Facing our struggles this lent
We have to face it, in more ways than one we all experience many struggles. The word can be understood in its various nuances but these are the ones that come to mind: a conflict, a difficulty in moving forward, an attempt to gain freedom by overcoming resistance.
Think first of the ordinary struggles we face everyday: to get up in the morning, to be punctual, to complete an assignment or to stick to my diet. But what should come to us as no surprise (but sometimes does) is that we have many internal struggles which given the choice we would actually do away with. We may even feel that it is unfair that our hearts have to battle with negative reactions, fear and insecurity compounded by all ‘those people’ around us which make them worse.
And as if all that is not enough who of us can claim to be exempt from the struggle with temptation that St Paul so aptly describes for us in his letter to the Romans: For I have the desire to do what is good, but I cannot carry it out. For what I do is not the good I want to do; no, the evil I do not want to do — this I keep on doing. Rom. 7:18-19. Anger, jealousy, untruthfulness, lust, envy and the list can go on.
The proud and sinful nature we inherited with the compliments of Adam and Eve and the devil’s deceitful promises and lies are relentless foes. Indeed the Catechism leaves us with no doubt about this: The whole of man’s history has been the story of dour combat with the powers of evil, stretching, so our Lord tells us, from the very dawn of history until the last day. Finding himself in the midst of the battlefield man has to struggle to do what is right, and it is at great cost to himself, and aided by God’s grace, that he succeeds in achieving his own inner integrity (CCC 409).
But there is Good News. There is one Man who entered this arena and won an amazing victory. He was tempted but never sinned (Heb 4:15), He was exposed big time to the devil’s lies and schemes but did not succumb (Matt 4:1-11). Jesus, the Son of God, triumphed over sin, evil, the devil and death. The power of His Resurrection Life is available to us. It really is. But how do we make it our own?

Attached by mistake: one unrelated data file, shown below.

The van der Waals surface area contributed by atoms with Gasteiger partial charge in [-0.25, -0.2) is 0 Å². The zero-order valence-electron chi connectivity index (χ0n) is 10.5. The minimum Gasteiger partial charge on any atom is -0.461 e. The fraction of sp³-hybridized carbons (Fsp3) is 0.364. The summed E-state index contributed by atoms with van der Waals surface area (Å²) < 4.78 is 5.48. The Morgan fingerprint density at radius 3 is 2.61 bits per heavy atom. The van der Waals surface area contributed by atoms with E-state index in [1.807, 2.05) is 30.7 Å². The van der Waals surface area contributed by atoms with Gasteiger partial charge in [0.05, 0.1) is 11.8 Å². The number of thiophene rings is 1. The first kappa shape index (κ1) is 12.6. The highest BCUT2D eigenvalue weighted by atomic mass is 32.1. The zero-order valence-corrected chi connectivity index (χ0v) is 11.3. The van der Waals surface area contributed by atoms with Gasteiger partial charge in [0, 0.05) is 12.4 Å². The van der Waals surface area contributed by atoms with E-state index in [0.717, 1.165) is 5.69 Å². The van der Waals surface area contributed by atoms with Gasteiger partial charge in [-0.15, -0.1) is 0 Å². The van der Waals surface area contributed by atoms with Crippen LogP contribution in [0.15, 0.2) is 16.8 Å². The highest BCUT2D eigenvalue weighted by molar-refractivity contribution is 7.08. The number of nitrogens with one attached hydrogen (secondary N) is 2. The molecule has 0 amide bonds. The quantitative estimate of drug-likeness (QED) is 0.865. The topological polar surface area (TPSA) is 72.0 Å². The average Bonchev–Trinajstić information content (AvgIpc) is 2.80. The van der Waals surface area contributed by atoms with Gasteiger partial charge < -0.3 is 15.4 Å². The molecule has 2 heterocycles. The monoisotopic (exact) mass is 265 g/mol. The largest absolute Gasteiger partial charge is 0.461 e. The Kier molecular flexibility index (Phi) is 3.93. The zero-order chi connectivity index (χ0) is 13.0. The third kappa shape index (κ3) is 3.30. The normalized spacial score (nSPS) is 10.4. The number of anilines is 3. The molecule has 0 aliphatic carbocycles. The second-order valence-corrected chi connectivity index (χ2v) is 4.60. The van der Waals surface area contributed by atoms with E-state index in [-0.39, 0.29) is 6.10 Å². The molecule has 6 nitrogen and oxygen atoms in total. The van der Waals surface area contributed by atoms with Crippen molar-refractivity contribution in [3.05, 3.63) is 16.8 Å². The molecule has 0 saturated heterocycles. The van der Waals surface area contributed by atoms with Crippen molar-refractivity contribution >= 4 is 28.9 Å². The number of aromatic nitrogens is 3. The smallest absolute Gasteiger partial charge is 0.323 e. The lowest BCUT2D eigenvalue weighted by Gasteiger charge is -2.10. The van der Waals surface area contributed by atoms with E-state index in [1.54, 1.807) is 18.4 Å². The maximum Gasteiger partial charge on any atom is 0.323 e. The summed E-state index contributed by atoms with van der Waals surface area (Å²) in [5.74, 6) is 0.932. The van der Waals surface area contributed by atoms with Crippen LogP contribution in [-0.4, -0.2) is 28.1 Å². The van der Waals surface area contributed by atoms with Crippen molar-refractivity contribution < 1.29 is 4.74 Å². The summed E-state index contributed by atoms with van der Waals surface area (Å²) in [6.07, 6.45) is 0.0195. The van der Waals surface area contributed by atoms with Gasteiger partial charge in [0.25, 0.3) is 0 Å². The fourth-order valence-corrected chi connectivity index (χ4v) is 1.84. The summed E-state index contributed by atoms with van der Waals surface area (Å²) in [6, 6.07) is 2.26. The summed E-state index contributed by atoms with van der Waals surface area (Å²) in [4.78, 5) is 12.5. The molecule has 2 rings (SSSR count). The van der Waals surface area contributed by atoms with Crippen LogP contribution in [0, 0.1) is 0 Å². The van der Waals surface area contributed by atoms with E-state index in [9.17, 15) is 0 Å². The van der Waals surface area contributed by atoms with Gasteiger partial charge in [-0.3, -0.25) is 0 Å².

First of all it a case of choosing sides, not once but daily. Lent is all about conversion, making sure that I am living in the Father’s ’embrace of grace.’ (Luke 15:11-32). Yet repentance needs to be ongoing because God wants me to grow in holiness. So daily prayer, fasting and the Eucharist help me draw closer to Jesus and to be slowly but surely, transformed by His grace, Our ‘no’ to selfishness by acts of self-denial is to say ‘yes’ to God’s Love and to authentically love all those around us.
At the end of the day a lot is at stake. Our real peace, true happiness and unique mission can all be derailed in this life if we are not careful to cultivate a disciplined interior spiritual life. Let us take heart: our struggle will one day come to an end and the Bible says that we will then enter our eternal rest (Heb 4;11). However this is possible only if we persevere to the end. Lent which leads to the joy of Easter is an invitation to experience what Jesus says:
If anyone would come after me, he must deny himself and take up his cross and follow me.
Unspeakable joy awaits us.